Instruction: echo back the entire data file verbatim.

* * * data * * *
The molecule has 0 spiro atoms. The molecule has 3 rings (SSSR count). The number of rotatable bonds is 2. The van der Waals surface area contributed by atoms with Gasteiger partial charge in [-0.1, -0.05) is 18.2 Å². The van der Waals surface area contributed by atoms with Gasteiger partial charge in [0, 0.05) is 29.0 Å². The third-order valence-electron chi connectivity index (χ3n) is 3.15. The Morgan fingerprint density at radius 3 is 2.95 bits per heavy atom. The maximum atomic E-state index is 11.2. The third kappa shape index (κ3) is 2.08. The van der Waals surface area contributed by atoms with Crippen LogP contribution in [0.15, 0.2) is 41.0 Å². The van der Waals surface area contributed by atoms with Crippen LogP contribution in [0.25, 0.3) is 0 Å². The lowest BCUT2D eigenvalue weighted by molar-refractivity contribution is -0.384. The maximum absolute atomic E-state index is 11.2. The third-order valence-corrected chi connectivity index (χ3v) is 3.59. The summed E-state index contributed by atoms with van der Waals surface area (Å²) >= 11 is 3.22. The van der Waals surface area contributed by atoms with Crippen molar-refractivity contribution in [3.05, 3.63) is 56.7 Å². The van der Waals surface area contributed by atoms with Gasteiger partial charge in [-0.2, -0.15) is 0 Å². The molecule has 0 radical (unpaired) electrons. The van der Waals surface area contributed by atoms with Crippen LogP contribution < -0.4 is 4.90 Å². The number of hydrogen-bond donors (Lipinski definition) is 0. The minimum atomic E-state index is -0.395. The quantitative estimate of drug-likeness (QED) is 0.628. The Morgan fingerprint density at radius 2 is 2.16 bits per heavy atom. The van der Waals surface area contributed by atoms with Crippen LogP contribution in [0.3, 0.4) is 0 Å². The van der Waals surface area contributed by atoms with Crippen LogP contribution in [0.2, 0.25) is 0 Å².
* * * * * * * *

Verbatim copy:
The molecule has 0 spiro atoms. The molecule has 3 rings (SSSR count). The number of rotatable bonds is 2. The van der Waals surface area contributed by atoms with Gasteiger partial charge in [-0.1, -0.05) is 18.2 Å². The van der Waals surface area contributed by atoms with Gasteiger partial charge in [0, 0.05) is 29.0 Å². The third-order valence-electron chi connectivity index (χ3n) is 3.15. The Morgan fingerprint density at radius 3 is 2.95 bits per heavy atom. The maximum atomic E-state index is 11.2. The third kappa shape index (κ3) is 2.08. The van der Waals surface area contributed by atoms with Crippen LogP contribution in [0.15, 0.2) is 41.0 Å². The van der Waals surface area contributed by atoms with Crippen LogP contribution in [0.25, 0.3) is 0 Å². The lowest BCUT2D eigenvalue weighted by molar-refractivity contribution is -0.384. The maximum absolute atomic E-state index is 11.2. The third-order valence-corrected chi connectivity index (χ3v) is 3.59. The summed E-state index contributed by atoms with van der Waals surface area (Å²) >= 11 is 3.22. The van der Waals surface area contributed by atoms with Crippen molar-refractivity contribution in [3.05, 3.63) is 56.7 Å². The van der Waals surface area contributed by atoms with Gasteiger partial charge in [-0.2, -0.15) is 0 Å². The molecule has 0 radical (unpaired) electrons. The van der Waals surface area contributed by atoms with Crippen LogP contribution < -0.4 is 4.90 Å². The number of hydrogen-bond donors (Lipinski definition) is 0. The minimum atomic E-state index is -0.395. The quantitative estimate of drug-likeness (QED) is 0.628. The Morgan fingerprint density at radius 2 is 2.16 bits per heavy atom. The van der Waals surface area contributed by atoms with Crippen LogP contribution in [0.3, 0.4) is 0 Å². The van der Waals surface area contributed by atoms with Crippen LogP contribution in [0.2, 0.25) is 0 Å².